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McKeesport Auberle mural project inspires peace through painting

Cindy Shegan Keeley | Daily News - Moving the Lives of Kids executive artist Kyle Holbrook unveils murals painted by Auberle children and staff Monday afternoon.
<div style='float:right;width:100%;' align='right'><em>Cindy Shegan Keeley | Daily News</em></div>Moving the Lives of Kids executive artist Kyle Holbrook unveils murals painted by Auberle children and staff Monday afternoon.
Cindy Shegan Keeley | Daily News - Self-portraits by the girls of Auberle were among the works unveiled at the McKeesport facility.
<div style='float:right;width:100%;' align='right'><em>Cindy Shegan Keeley | Daily News</em></div>Self-portraits by the girls of Auberle were among the works unveiled at the McKeesport facility.

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Tuesday, Sept. 10, 2013, 4:36 a.m.
 

Auberle youth and staff learned about peace through painting as part of a mural project with Moving the Lives of Kids.

Murals were presented in McKeesport on Thursday afternoon.

Artists said 31 youths from across Auberle's 16 programs collaborated with the professional group to create the art that will be displayed throughout the facility.

“It's not about painting a pretty picture, even though I think we did that,” said Moving the Lives of Kids executive artist Kyle Hornick.

“It was something to do. It was fun,” said 15-year-old Treyvon P. “I enjoyed it. It helps me vent and I express how I feel through drawing and painting. It's like a coping skill ... Where it says ‘love with the hearts,' I did that. I did the cross down in the corner and I did a couple other things down in the corner. It was peace through painting.”

The mural project is part of Auberle's certification process through The Sanctuary Model. That model integrates current brain and medical research, best practices in promoting emotional, mental and behavioral health and healing strategies for at-risk youth and their families.

“We really wanted to focus in on the topic of sanctuary,” Auberle director of residential services Gary Hazy said. “The concept of personal safety, the concept of positive self-image and how can we take it from what's on your brain, what you wish to be and get it on paper. The whole process probably lasted five or six weeks. It was no small feat.”

“We found these projects have been really beneficial to our young people,” Auberle CEO John Lydon said. “You really have to get up close and personal to see the impact that our young people made on this. With the symbols and the words and the things that are really important to them.”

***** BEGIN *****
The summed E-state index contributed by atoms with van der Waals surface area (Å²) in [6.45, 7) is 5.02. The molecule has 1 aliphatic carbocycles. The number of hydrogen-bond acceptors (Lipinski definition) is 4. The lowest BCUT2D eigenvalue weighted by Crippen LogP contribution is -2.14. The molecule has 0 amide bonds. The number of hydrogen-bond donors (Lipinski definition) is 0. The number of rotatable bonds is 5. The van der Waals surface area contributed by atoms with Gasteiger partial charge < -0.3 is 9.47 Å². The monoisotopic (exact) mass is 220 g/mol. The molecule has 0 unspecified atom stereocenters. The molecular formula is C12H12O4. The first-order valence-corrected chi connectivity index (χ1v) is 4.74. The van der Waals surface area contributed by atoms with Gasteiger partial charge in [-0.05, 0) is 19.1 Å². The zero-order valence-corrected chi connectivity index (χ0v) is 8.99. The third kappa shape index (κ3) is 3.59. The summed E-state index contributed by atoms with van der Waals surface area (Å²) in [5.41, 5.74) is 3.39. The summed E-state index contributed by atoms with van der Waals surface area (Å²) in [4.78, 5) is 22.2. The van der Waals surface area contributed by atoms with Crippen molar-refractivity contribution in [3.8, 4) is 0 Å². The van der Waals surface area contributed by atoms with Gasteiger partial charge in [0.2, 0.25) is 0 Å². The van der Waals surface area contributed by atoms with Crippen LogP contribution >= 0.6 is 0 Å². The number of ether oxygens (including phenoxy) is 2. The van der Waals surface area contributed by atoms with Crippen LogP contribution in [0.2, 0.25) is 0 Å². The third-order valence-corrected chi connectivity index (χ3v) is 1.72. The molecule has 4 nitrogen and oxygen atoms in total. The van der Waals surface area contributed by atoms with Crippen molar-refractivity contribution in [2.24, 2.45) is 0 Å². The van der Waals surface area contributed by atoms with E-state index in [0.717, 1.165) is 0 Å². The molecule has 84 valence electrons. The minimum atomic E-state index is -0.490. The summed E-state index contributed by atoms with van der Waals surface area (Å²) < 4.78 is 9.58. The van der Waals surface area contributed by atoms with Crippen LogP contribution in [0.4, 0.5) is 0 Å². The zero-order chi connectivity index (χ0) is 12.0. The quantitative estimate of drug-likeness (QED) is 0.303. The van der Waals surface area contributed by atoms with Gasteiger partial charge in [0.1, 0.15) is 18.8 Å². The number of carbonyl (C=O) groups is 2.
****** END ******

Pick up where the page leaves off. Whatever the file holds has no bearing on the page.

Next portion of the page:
Messages painted on the murals include “love,” “hope,” “dream big,” “be friendly,” “it takes courage to ask for help,” and “play nice in the sandbox.”

Hornick said he worked with 22 boys and some staffers for their part of the project, and some of the teens helped teach techniques to the younger children.

“I think everything turned out great,” he said. “I'm real proud of them. From far away it looks like a color scheme or pattern, but when you get up close you see that each one tells its own story.”

Nathan P., 14, said he painted water and helped with the structure of the mural.

“It feels pretty good,” Nathan said about working on the project.

Moving the Lives of Kids artist Portia Hornick worked with nine Auberle girls.

“I had every girl take a piece of paper and write down their goals for the future and where they see themselves,” Hornick said. “I had them brainstorm as far as the sketches and what symbols they could draw ... They took their notes and incorporated that all around their portrait. After that we started our big mural.”

One girl wanted to be a shoe designer and painted a brand name. Another wanted to be a lawyer and painted a gavel.

“There was definitely some talent discovered during this process,” Hornick said. “They all did a really good job.”

Auberle and the mural group first collaborated on a project for the Westmoreland County Courthouse in 2011.

Hornick said the relationship between the organizations grew from there, and he was happy to be back at Auberle for another project.

Auberle's mural project was made possible by support from The Grable Foundation. More information about Auberle's certification in The Sanctuary Model is available online at www.auberle.org/sanctuary-model.

Michael DiVittorio is a staff writer for Trib Total Media. He can be reached at 412-664-9161 ext. 1965, or mdivittorio@tribweb.com.

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